Following the previous Ten Common Myths of Cold Water Swimming. There are quite a few myths, most probably better described as misunderstandings, about cold water and cold water swimming. A few are even true.
- 11. Fresh water feels colder than sea water at the same temperature.
This myth is usually confirmed by most experienced cold water swimmers. Most say “it’s because sea water is more dense”, which it is, without explaining why that makes a difference. Nonetheless, the difference is marked and I don’t know why either.
- 12. The water is always warmest at the surface.
This is a corollary of number ten in the previous list (water covered by ice is coldest). Water has a maximum density at 4 degrees Celsius. Therefore water at this temperature sinks to the bottom, and in the surface layer, the water temperature can be less or greater. As open water swimmers, we know that wind or boats can stir water, increasing the temperature in the surface layer by 1-2 degrees or sometimes dropping it. The reality is that surface sea water is usually a mix of perceptible temperatures whereas in lakes the coldest water is usually at the surface.
- 13. Walruses and polar bears live in the Arctic.
Wherever there’s cold water, there are cold water swimmers. These are colloquially known as polar bears or walruses in different parts of the globe. Or just winter swimmers.
- 14: Winter swimming in harder the further North one travels (aka Alaska, Siberia, Czech Republic).
Cold water is cold water. Water under a thick ice sheet in which people usually swim in holes, is typically about 4 degrees C. Air temperature plays a big factor, and some places with higher air temperature but also higher wind strengths (such as Ireland and the UK) and no ice cover, may be experientially just as cold (wind chill). Lough Dan for the 2013 Ice Mile where I completed my ice Mile was only 3.3 degrees. There was no snow or ice. The previous year was 1.3 degrees at the lake edge. What does change the further north one goes in certain areas is local cold water experience which is usually greater further north (or south in the southern hemisphere).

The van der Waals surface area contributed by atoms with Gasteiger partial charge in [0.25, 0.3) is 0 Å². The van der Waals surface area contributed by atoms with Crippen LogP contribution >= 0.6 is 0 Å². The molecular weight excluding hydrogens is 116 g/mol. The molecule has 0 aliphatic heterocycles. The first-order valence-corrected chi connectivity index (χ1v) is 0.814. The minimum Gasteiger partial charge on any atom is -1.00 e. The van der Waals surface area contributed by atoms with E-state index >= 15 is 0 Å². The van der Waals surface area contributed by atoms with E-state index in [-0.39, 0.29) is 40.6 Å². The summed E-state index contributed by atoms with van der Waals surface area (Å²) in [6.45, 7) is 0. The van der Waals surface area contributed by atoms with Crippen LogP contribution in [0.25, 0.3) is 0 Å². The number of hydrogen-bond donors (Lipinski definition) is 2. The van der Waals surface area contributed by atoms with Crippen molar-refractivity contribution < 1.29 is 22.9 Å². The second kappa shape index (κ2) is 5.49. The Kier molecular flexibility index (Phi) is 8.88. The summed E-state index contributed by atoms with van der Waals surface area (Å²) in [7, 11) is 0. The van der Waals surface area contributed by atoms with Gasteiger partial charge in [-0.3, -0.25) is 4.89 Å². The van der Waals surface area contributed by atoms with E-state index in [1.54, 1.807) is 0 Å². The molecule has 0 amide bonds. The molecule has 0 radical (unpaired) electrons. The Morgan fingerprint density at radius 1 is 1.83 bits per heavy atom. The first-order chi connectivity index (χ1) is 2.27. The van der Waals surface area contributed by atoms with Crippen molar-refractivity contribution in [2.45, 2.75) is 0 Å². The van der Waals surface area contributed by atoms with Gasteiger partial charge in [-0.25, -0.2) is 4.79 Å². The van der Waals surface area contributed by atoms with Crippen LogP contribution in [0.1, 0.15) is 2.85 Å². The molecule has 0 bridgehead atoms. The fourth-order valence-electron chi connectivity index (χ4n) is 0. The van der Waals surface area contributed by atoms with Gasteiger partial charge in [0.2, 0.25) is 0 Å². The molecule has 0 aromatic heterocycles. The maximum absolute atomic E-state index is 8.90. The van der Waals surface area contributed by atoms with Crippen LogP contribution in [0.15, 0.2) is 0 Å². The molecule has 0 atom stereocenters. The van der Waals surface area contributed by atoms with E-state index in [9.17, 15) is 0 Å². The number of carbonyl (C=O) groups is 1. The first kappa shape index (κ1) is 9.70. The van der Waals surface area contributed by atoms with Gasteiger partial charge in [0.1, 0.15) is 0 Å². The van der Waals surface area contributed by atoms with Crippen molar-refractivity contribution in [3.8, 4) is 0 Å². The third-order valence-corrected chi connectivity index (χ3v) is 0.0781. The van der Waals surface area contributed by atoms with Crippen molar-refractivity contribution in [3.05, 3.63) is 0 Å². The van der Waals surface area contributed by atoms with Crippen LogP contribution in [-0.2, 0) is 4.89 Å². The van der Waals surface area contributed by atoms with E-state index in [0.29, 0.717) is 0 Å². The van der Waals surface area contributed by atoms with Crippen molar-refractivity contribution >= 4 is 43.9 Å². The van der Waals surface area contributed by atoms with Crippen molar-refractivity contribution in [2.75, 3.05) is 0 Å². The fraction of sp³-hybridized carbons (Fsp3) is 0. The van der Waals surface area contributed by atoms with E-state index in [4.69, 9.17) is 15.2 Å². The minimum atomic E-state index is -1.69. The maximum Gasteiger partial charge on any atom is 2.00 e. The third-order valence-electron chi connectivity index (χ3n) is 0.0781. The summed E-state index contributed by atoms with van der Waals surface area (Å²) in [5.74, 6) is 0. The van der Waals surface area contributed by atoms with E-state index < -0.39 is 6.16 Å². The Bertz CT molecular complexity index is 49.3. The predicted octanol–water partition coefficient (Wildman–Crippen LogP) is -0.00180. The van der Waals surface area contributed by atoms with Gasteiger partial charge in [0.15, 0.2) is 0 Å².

- 15. Once you are used to really cold water there’s no danger.
This is one of the myths I have most difficulty with as it’s perpetuated by very experienced swimmers. There is always danger with cold water swimming. The danger is moderated by the person’s experience, but is not or never completely absent.
- 16: Not everyone can do swim in cold water.
Mostly untrue. Most people, regardless of experience or body shape can do it, but there are contra-indications (people who shouldn’t for medical reasons). These include previous history or cardiac problem, some circulatory issues and other some other issues.
- 17: “I just can’t handle the cold“.
Except for people with aforementioned and some other medical contra-indications, I don’t personally believe that most people are special with respect to cold. By definition, everyone can’t be special. Cold is an adverse condition for humans, getting used to it hurts everyone and takes everyone time. And also by definition human have in general undergone adaptations which allowed us to populate the temperature ranges of the earth.
- 18. Cold water gives you a cold.
No. No, it really doesn’t. Not does getting caught in the rain. Blame your parents for this perpetuated nonsense. In fact as Point 6 in the first part illustrates, acclimatized swimmers are healthier with a boosted immune system. 100% of colds are caused by viruses.
19: You can swim in cold water as often as you like.